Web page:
The incidence of Bipolaris sp. may be related to the lower temperatures recorded at these locations, between 19.2 and 20.0[degrees]C, during the maturation of the seeds (Table 1), mainly after the seed had fallen from the plant and was in contact with the soil. This can be verified by the position of the eigenvectors in the opposite quadrant of the dispersion plane.

The increase in the incidence of Bipolaris sp. is favored by temperatures between 22 and 30[degrees]C (Amorim et al., 2016). Possibly, this fact and the presence of the inoculum in the soil of some production sites, such as Mato Grosso do Sul, favored the incidence of this fungus.

CONCLUSIONS

1. Production sites where the maximum temperatures are above 30[degrees]C, average temperature close to 25[degrees]C, and rainfall accumulation below 82 mm during harvest time were favorable for Fusarium spp. in the seeds of B. brizantha 'BRS Piata'.

2. The incidence of Bipolaris sp. in the seeds of B. brizantha 'BRS Piata' is higher in places with temperatures between 19 and 20[degrees]C during maturation.

3. The highest incidence of Exserohilum sp. was observed at sites where the temperature at harvest is close to 20[degrees]C and accumulated rainfall is between 167 and 181 mm.

DOI: http://dx.doi.org/10.1590/1807-1929/agriambi.v23n4p237-243

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Givanildo Z. da Silva (1), Cibele C. Martins (2), Luciana C. do Nascimento (3), Gabriel G. Barreto (3) & Otilia R. de Farias (3)

(1) Universidade Federal de Goias/Regional de Jatai. Jatai, GO, Brasil. E-mail: givanildozildo@hotmail.com (Corresponding author)--ORCID: 0000-0002-6380-1599

(2) Universidade Estadual Paulista 'Julio Mesquita Filho'/Faculdade de Ciencias Agrarias e Veterinarias. Jaboticabal, SP, Brasil. E-mail: cibele.chalita@unesp.br--ORCID: 0000-0002-1720-9252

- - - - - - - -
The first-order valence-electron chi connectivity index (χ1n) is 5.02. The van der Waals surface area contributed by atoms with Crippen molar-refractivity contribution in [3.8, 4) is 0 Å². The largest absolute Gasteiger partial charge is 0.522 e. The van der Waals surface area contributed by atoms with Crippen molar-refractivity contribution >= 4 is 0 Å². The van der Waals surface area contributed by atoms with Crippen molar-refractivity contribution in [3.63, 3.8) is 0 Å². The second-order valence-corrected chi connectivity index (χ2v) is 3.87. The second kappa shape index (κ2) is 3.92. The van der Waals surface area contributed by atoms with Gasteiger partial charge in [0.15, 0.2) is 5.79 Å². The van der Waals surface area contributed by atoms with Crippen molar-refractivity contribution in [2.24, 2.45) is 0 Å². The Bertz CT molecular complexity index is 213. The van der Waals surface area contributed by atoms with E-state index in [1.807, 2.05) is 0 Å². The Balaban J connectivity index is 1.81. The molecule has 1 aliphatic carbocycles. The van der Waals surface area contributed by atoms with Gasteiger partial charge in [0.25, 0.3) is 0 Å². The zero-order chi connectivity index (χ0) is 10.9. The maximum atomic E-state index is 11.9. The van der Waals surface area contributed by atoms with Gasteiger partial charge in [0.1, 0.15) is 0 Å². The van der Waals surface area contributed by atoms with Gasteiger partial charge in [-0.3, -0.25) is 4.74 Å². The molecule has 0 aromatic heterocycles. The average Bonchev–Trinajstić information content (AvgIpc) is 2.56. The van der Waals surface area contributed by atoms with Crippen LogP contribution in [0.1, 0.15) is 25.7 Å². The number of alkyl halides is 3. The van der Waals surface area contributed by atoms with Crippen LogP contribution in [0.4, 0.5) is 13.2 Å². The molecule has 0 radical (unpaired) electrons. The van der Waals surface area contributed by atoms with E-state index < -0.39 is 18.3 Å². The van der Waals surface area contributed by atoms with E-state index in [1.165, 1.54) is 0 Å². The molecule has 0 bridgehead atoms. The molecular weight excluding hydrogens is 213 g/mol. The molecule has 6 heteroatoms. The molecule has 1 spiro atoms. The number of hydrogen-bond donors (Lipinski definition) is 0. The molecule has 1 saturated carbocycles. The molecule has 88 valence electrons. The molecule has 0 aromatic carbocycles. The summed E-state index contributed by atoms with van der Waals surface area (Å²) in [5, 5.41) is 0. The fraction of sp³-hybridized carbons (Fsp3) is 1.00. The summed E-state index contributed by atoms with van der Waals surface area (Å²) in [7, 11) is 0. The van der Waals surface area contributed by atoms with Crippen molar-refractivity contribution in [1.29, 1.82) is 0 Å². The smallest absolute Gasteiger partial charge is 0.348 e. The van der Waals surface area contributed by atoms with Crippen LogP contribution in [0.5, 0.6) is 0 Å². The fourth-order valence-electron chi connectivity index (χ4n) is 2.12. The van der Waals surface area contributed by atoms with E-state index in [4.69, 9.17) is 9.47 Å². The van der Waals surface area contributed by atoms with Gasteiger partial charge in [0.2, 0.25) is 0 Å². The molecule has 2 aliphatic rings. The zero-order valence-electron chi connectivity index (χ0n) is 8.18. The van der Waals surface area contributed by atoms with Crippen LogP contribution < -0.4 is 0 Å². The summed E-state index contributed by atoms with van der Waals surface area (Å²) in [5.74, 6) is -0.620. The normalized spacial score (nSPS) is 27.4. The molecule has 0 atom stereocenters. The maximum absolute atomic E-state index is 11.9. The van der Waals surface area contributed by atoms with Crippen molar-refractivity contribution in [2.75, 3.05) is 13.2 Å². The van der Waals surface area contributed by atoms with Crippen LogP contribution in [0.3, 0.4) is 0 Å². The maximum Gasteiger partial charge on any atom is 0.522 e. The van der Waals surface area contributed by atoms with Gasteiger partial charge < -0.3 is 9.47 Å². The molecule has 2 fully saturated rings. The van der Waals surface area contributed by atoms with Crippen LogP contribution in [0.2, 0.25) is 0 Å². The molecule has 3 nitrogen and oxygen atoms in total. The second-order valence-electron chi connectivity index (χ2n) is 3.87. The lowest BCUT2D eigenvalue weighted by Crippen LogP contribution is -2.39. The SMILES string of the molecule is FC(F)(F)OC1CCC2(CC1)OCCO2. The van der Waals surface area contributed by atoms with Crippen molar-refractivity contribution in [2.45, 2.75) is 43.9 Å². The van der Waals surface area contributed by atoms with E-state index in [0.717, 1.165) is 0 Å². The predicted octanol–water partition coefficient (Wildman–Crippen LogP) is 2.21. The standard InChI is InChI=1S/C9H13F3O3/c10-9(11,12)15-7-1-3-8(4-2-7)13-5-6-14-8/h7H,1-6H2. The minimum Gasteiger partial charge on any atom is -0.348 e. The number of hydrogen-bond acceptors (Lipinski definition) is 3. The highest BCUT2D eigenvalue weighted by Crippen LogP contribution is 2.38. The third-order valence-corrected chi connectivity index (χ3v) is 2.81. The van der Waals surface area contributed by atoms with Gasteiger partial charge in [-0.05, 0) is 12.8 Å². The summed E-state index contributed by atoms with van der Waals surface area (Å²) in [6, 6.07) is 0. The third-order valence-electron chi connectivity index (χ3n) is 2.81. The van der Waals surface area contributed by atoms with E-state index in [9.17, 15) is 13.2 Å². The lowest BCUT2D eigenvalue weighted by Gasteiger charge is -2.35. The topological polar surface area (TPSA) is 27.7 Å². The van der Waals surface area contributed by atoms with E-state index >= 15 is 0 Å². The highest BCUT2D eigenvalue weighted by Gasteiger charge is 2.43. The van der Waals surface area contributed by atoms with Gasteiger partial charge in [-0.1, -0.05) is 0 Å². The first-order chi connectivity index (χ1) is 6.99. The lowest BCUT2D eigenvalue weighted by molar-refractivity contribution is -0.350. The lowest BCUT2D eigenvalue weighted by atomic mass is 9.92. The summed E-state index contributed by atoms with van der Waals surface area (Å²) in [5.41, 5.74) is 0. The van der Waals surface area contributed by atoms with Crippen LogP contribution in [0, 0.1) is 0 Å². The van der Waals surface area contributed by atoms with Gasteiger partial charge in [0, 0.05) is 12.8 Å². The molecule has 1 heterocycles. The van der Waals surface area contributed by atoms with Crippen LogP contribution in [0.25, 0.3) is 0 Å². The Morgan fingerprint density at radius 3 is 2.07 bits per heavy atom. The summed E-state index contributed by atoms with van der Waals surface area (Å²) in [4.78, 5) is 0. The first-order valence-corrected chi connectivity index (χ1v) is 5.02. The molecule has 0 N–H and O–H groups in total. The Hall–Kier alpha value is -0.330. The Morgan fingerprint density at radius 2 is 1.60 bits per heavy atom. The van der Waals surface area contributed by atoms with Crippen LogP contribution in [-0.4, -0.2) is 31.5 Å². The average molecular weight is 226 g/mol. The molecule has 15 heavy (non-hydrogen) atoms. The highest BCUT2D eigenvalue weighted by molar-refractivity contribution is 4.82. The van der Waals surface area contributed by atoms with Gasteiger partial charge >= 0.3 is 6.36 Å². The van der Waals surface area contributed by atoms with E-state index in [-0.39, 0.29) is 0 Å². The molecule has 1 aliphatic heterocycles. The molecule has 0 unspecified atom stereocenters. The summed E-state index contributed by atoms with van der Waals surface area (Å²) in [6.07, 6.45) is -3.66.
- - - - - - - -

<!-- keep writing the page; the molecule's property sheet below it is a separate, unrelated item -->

(3) Universidade Federal da Paraiba/Centro de Ciencias Agrarias/Departamento de Fitotecnia e Ciencias Ambientais. Areia, PB, Brasil. E-mail: luciana.fitopatologia@gmail.com ORCID: 0000-0001-7774-6837; gabrielginane@hotmail.com--ORCID: 0000-0002-4644-7938; otiliarfarias@gmail.com--ORCID: 0000-0002- 0753-0712

Ref. 192832--Received 13 Mar, 2018 * Accepted 19 Feb, 2019 * Published 11 Mar, 2019

Caption: Figure 1. Biplot-type dispersion scheme with circle of eigenvectors obtained by the analysis of two principal components (PC1 and PC2) established based on variables of Fusarium spp. (F), Curvularia sp. (C), Bipolaris sp. (B), Alternaria sp. (A), Exserohilum sp. (E), maximum (T+), minimum (T-) and average (Ta) temperature and accumulated rainfall (R) on maturation (M) and harvest (H) in the evaluation of the sanitary quality of 10 of Brachiaria brizantha 'BRS Piata' seeds from different production regions
Table 1. Time of maturation (M) and harvesting (H), minimum
temperature at maturation (T/M) and at harvesting (T/H), mean
temperature at maturation (TmM) and at harvesting (TmH), maximum
temperature at maturation (T+M) and at harvesting (T+H) and
accumulated rainfall at maturation (RM) and at harvesting (RH) of the
Brachiaria brizantha 'BRS Piata' seed lots from different production
fields 2014/2015

Production regions          M         H      T-M    T-H    TmM

                         Month               ([degrees]C)

Santo Anastacio--SP      Dec-Apr   May-Jun   21.5   16.9   25.7
Dracena--SP              Dec-Apr   May-Jun   21.5   16.7   25.9
Jatai--GO                Dec-Apr   May-Jul   20.1   15.1   25.7
Palmeiras de Goias--GO   Jan-Apr   May-Jun   20.5   17.7   26.1
Sao Desiderio--BA        Dec-Apr   May-Jun   21.3   18.5   25.9
Correntina--BA           Dec-Apr   May-Jun   19.1   15.2   24.9
Tupaciguara--MG          Jan-Apr   May-Jul   20.3   17.0   24.9
Unai--MG                 Dec-Apr   May-Jul   21.0   16.7   25.8
Costa Rica--MS           Dec-May   Jun-Jul   19.2   15.6   24.7
Paraiso das Aguas--MS    Dec-May   Jun-Jul   20.0   15.5   24.0

Production regions       TmH    T + M   T + H    RM    RH

                         ([degrees]C)           (mm)

Santo Anastacio--SP      21.0   31.4    26.4     826   181
Dracena--SP              21.3   32.4    27.6     928   167
Jatai--GO                22.1   31.4    29.1    1024   137
Palmeiras de Goias--GO   23.9   31.6    30.0     815    71
Sao Desiderio--BA        24.2   32.3    32.0     903    15